Commentary

Kinsley: Pandemic legislation reactionary

by Ben Kinsley

Alright folks, here’s the problem; no one knows what the heck to do about economic recovery from Covid-19 and perhaps rightly so. The last time it was done was over 100 years ago and today’s economy looks much different than at the end of the last pandemic in industrial 1918 United States.

Here are a few things we do know:

  1. Vermont recovered more quickly from the 2008 recession than the rest of the country.[1]
  2. Vermont did not see the explosive GDP growth that the US experienced in 2018-19.[2]
  3. Our economy was constricted by a lack of qualified workforce prior to the pandemic.[3]
  4. The tourism, restaurant, retail and manufacturing businesses were most impacted by Covid-19.[4]

If you look at the list of bills the legislature has passed so far, you might be tempted to think they are focused on the pandemic. However, if you look a little closer, you can see that these bills are actually reactionary. They would direct federal funding to emergency housing, food banks, and childcare assistance; all worthy programs, but they serve the immediate need, not the future need six months to a year from now. This is a tempting trap to fall into. It’s easy when you are in crisis mode to only deal with what is right in front of you. It’s natural to tune out long-term issues and focus all your energy and resources at immediate problems in order to survive the moment. The problem, of course, is that we are now a year into this crisis and it is time to start thinking beyond the issue most directly in front of us.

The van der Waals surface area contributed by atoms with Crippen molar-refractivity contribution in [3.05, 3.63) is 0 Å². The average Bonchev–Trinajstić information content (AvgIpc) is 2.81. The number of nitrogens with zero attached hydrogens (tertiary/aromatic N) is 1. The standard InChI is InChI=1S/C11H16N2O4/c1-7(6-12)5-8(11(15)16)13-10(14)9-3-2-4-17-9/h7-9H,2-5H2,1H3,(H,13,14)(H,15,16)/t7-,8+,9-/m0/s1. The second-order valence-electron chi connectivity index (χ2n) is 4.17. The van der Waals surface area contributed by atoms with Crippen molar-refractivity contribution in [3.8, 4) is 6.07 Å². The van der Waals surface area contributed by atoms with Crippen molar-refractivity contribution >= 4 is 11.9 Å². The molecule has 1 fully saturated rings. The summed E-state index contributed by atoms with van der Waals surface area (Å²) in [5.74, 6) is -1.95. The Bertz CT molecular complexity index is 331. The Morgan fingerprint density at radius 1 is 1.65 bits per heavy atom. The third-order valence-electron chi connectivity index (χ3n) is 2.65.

This is the piece that is sorely lacking in the legislature; planning and forward thinking. To be honest, the Administration hasn’t been much better. They have been so focused on the vaccination program and meeting basic needs that all there is little leftover energy to ponder where we need to be six months from now. The good news? Most other states are in the same boat – too myopically focused on today’s crisis and not tomorrow’s. This, by the way, is how we ended up with a looming pension fund liability and a lake that will take decades to recover, but those are topics for another time.

So, what can we do? We can offer a clear vision for the state to move toward; one that takes into account our current public health crisis, pension liability catastrophe, as well as our collapsing economy. One that offers our failing small businesses a path back toward prosperity. I am astounded at how many empty storefronts we have as I drive around the state. Restaurants, coffee shops, cafes, souvenir shops, and even gas stations are gone. They are not coming back, but there are plenty more small businesses that could still survive. Let’s talk about how we can help them do this.

Over the next couple weeks we will be releasing three phases of this plan; focusing on economic recovery over the next year, the next 2-3 years, and five years and beyond. The economy of tomorrow is not going to look like the economy of yesterday. There are significant changes happening and we can position Vermont to take advantage of them. We have already shared select pieces of our plan with key legislators and we will be advocating for a cohesive forward-thinking legislative strategy for the remainder of the legislative session.